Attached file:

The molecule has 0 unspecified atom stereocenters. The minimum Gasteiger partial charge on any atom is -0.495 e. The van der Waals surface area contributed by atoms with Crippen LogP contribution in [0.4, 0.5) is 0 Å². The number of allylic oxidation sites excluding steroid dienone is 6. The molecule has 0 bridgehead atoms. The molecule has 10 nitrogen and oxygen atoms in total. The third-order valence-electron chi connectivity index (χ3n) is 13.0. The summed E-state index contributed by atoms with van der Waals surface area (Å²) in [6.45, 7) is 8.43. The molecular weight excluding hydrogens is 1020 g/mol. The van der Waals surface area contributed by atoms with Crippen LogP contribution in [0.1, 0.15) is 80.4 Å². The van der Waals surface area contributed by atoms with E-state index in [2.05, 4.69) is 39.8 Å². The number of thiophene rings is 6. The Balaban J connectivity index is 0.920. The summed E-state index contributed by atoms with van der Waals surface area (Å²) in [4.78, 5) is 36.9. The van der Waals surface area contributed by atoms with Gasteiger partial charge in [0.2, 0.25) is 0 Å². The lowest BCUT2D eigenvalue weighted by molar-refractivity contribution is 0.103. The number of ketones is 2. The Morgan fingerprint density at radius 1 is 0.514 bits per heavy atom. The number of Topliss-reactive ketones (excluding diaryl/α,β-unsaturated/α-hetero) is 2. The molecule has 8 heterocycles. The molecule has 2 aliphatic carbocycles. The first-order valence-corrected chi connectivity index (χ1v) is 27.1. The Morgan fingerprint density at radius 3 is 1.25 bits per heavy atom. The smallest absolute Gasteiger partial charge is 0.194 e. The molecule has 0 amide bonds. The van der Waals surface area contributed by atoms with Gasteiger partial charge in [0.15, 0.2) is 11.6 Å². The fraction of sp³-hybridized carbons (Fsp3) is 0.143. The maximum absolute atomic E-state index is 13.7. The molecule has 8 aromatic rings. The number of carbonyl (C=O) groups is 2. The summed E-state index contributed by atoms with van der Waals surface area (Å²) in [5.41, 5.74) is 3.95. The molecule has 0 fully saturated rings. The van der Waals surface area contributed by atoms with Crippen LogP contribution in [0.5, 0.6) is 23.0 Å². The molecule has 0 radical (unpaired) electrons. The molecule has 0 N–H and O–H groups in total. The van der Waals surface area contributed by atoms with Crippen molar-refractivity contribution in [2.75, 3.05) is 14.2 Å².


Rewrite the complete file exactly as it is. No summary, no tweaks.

The molecule has 0 unspecified atom stereocenters. The minimum Gasteiger partial charge on any atom is -0.495 e. The van der Waals surface area contributed by atoms with Crippen LogP contribution in [0.4, 0.5) is 0 Å². The number of allylic oxidation sites excluding steroid dienone is 6. The molecule has 0 bridgehead atoms. The molecule has 10 nitrogen and oxygen atoms in total. The third-order valence-electron chi connectivity index (χ3n) is 13.0. The summed E-state index contributed by atoms with van der Waals surface area (Å²) in [6.45, 7) is 8.43. The molecular weight excluding hydrogens is 1020 g/mol. The van der Waals surface area contributed by atoms with Crippen LogP contribution in [0.1, 0.15) is 80.4 Å². The van der Waals surface area contributed by atoms with E-state index in [2.05, 4.69) is 39.8 Å². The number of thiophene rings is 6. The Balaban J connectivity index is 0.920. The summed E-state index contributed by atoms with van der Waals surface area (Å²) in [4.78, 5) is 36.9. The van der Waals surface area contributed by atoms with Gasteiger partial charge in [0.2, 0.25) is 0 Å². The lowest BCUT2D eigenvalue weighted by molar-refractivity contribution is 0.103. The number of ketones is 2. The Morgan fingerprint density at radius 1 is 0.514 bits per heavy atom. The number of Topliss-reactive ketones (excluding diaryl/α,β-unsaturated/α-hetero) is 2. The molecule has 8 heterocycles. The molecule has 2 aliphatic carbocycles. The first-order valence-corrected chi connectivity index (χ1v) is 27.1. The Morgan fingerprint density at radius 3 is 1.25 bits per heavy atom. The smallest absolute Gasteiger partial charge is 0.194 e. The molecule has 0 amide bonds. The van der Waals surface area contributed by atoms with Gasteiger partial charge in [0.15, 0.2) is 11.6 Å². The fraction of sp³-hybridized carbons (Fsp3) is 0.143. The maximum absolute atomic E-state index is 13.7. The molecule has 8 aromatic rings. The number of carbonyl (C=O) groups is 2. The summed E-state index contributed by atoms with van der Waals surface area (Å²) in [5.41, 5.74) is 3.95. The molecule has 0 fully saturated rings. The van der Waals surface area contributed by atoms with Crippen LogP contribution in [0.5, 0.6) is 23.0 Å². The molecule has 0 radical (unpaired) electrons. The molecule has 0 N–H and O–H groups in total. The van der Waals surface area contributed by atoms with Crippen molar-refractivity contribution in [2.75, 3.05) is 14.2 Å².